Is Your Church ‘Ready’?

I arrived to the elder’s meeting 15 minutes early and since these guys have lots going on in life, I was the only one there, early. This gave me some time to think things through. You see, I’m a visual learner and it’s the way that I best communicate. I combined the concept that I read in some of Pat Morley’s Man in the Mirror ministry and combined with some concepts for maturity models I have as a senior IT leader. Here is the conclusion that I came to – since I’m visual, I will drop the image here first and then unpack it.

Slide1Along the top, we have momentum. For our church, this is the incremental involvement from our people reflected in how they serve. Some time ago, we ‘Created’ momentum by holding events; such as Sunday Service or Bible Studies or outreach events. But from there we looked to ‘Capture’ that momentum. The whole reason we do these events (for lack of a better word) is to build relationships and grow the depth of the people serving while meeting real needs doing God’s work. And we create bridges from those events to capture that momentum to go deeper. After a men’s talk, we offer a time to join a small group. After Sunday Service, we offer places for people to plug in, to grow, to go deeper. You get the point. Finally, we look to sustain that momentum. This is the time where you identify and develop leaders who can then reach back out to create, capture and sustain momentum.

However, there is another dimension and let’s just call this organizational maturity. To keep it simple, we identify three types or maturity levels for a church:

  1. Chaos – Things here are unorganized and uncontrolled. There is little to no structure. When things catch fire, they burn out.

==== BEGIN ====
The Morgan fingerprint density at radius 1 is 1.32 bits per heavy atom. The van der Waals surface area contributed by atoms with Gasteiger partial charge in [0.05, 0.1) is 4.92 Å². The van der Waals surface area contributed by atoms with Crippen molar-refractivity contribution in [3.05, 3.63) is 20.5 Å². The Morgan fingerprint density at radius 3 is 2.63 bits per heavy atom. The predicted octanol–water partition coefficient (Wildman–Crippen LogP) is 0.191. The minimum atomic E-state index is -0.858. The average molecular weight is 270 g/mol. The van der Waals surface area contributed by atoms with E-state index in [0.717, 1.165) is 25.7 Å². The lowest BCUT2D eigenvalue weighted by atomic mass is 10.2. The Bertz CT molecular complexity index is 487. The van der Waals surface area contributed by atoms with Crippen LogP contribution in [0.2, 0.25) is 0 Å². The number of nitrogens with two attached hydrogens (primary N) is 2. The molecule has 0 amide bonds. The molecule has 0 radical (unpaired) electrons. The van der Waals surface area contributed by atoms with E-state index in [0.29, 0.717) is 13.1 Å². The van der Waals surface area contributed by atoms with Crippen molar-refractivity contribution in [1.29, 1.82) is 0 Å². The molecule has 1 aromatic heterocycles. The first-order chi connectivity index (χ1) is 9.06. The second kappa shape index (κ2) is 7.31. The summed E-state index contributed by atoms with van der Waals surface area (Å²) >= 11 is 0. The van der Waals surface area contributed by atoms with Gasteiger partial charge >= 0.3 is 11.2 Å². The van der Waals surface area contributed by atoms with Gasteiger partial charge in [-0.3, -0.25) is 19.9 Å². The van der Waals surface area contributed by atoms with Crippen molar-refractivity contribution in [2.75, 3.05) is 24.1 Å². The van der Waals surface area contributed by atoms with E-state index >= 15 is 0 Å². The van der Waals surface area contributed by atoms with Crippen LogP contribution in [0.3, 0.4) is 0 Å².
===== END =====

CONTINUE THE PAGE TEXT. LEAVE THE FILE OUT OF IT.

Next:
• Create. The upside to this level is that people can do almost anything to spark or ‘create’ momentum! This is a very exciting time for some people (those social extraverts and a frustrating time for other (those perfectionist and process types).
    • Capture. However, if an organization or church’s maturity level is at Chaos and they want to reach the next level, Capture, it is not possible (or if so, then really really hard to do – you end up burning out those couple people who are ‘doing it all’).
    • Sustain. The same point here. A church can’t be in Chaos if they want to sustain momentum. There is no solid foundation on which to build.
  1. Reactive – Here the church is firefighting. There always seems to be a fire somewhere, but at least those fires are getting fought. Here we try to contain those areas that have problems and things are thought from a tactical perspective.
    • Create. Creating momentum when the church is reactive is good. That momentum created meets people closer to their real needs.
    • Capture.  And when the church is reacting, they can do a decent job in capturing that momentum. Here folks are trying to react to the impact of the momentum – trying to find places for folks who seem to want to serve.
    • Sustain. However, when the reactive church looks to sustain that momentum, they are not in a position to do so because they are tactical and not strategic. Simply put, they are focusing on the reaction to the momentum and not focusing the momentum back into their vision.
  1. Proactive – A proactive church is one that has a vision and a plan that is real and they are on focus.  If your leadership and folks serving know the vision and know the plan, if the organization is clear and the leaders are visible and approachable, if the role of folks serving is clear and communication is happening, then the church may be in the proactive level.
    • Create. The challenge for a proactive church during the create level is that they may lose their spontaneity.  The answer here is that we need to plan for spontaneity – we need to allow natural and organic momentum to be created!
    • Capture.  The good news here is that there are mature processes that are well known to capture the momentum – to bridge people to deeper levels of relationship with God, with others.
    • Sustain. And really, the whole point of this article is to say that if you want a healthy church that can grow and scale over time, then you need to be at both places!  The church needs to be proactive – this provides the organizational foundation to execute, to get things done. It provides the accountability, the process, the clarity, the direction… The church needs to sustain the momentum – this provides the building up of leaders who disciple others and lead them into deeper relationships with God, with others.
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